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  • Black Friday Spending Spree (in Washington)

    American shoppers aren’t the only ones getting ready to spend big this holiday season.

    In Washington, members of the budget conference committee are considering several options that could increase spending by up to an additional $100 billion.

    What’s standing in their way is sequestration: the automatic spending cut mechanism President Obama signed into law with the Budget Control Act (BCA). Sequestration enforces spending caps on the discretionary budget, which includes those domestic programs that brought you the infamous IRS Star Trek parody video and the $325,000 RoboSquirrel. The reductions disproportionately fall on defense, and lawmakers should do a better job of prioritizing this core constitutional function while staying within the agreed-upon spending levels.

    According to news sources, some budget conference members are considering a compromise deal to bust the sequestration spending caps by up to $100 billion. In an attempt to find offsetting mandatory spending cuts and revenues to entice both sides into such a deal, lawmakers are reportedly considering an increase in “user fees.” This is simply a disguised tax increase.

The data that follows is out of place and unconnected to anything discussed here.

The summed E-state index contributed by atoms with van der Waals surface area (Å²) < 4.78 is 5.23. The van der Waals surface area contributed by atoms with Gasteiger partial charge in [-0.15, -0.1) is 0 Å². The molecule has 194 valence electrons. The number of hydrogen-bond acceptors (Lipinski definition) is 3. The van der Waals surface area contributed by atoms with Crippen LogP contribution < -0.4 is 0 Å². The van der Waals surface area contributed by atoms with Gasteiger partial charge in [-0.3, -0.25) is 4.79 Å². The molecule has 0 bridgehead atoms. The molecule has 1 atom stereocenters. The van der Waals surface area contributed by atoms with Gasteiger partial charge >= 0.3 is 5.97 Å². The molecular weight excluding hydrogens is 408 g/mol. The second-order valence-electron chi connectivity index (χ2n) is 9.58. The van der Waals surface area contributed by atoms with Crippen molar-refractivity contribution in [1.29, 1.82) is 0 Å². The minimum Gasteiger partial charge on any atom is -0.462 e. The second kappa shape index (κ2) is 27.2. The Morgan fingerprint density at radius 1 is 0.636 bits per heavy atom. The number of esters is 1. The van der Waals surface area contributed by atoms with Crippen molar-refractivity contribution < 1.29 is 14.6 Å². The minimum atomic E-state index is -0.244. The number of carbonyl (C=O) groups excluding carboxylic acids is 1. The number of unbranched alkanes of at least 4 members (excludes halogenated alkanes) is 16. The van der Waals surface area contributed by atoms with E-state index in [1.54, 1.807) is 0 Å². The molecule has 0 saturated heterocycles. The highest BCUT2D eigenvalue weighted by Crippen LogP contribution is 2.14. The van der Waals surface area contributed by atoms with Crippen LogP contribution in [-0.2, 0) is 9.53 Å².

Raising these fees to cover the cost of providing services is one thing. Increasing them to pay for more spending is just another Washington gimmick. Using gimmicks like this one to get around necessary spending reductions is a destructive habit that has helped fuel the now $17.2 trillion national debt.

    What adds even more fuel to the fire is that Congress is not currently restrained by a debt limit.

    Lawmakers suspended the debt limit through February 7 in the deal that ended the government shutdown. With no dollar amount to limit their spending, there is little to stop Washington from piling even more spending and debt on taxpayers. Imagine hitting the Black Friday deals with an unlimited credit card at your disposal.

    A budget conference “compromise” may sound like progress in this era of congressional gridlock, but when it means higher spending and continuing on the current fiscal collision course, it will do more harm than good. Washington is already on track to spend nearly $150 billion more in 2014 than it did in 2013, largely due to growth in entitlement spending—the key driver of spending and debt.

    Instead of spending even more of taxpayers’ money, lawmakers should address future debt by controlling the growth in entitlement spending, sticking to the Budget Control Act, and enforcing lower levels of spending. If the committee fails to begin solving America’s entitlement problem, this means spending and debt will continue to go up and harm the opportunities of all Americans.

    The credit card has been maxed out too many times already. This is the season to curb Washington’s spending spree.

    Read the Morning Bell and more en español every day at Heritage Libertad.

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    Posted in Capitol Hill, Economics, Front Page [slideshow_deploy]

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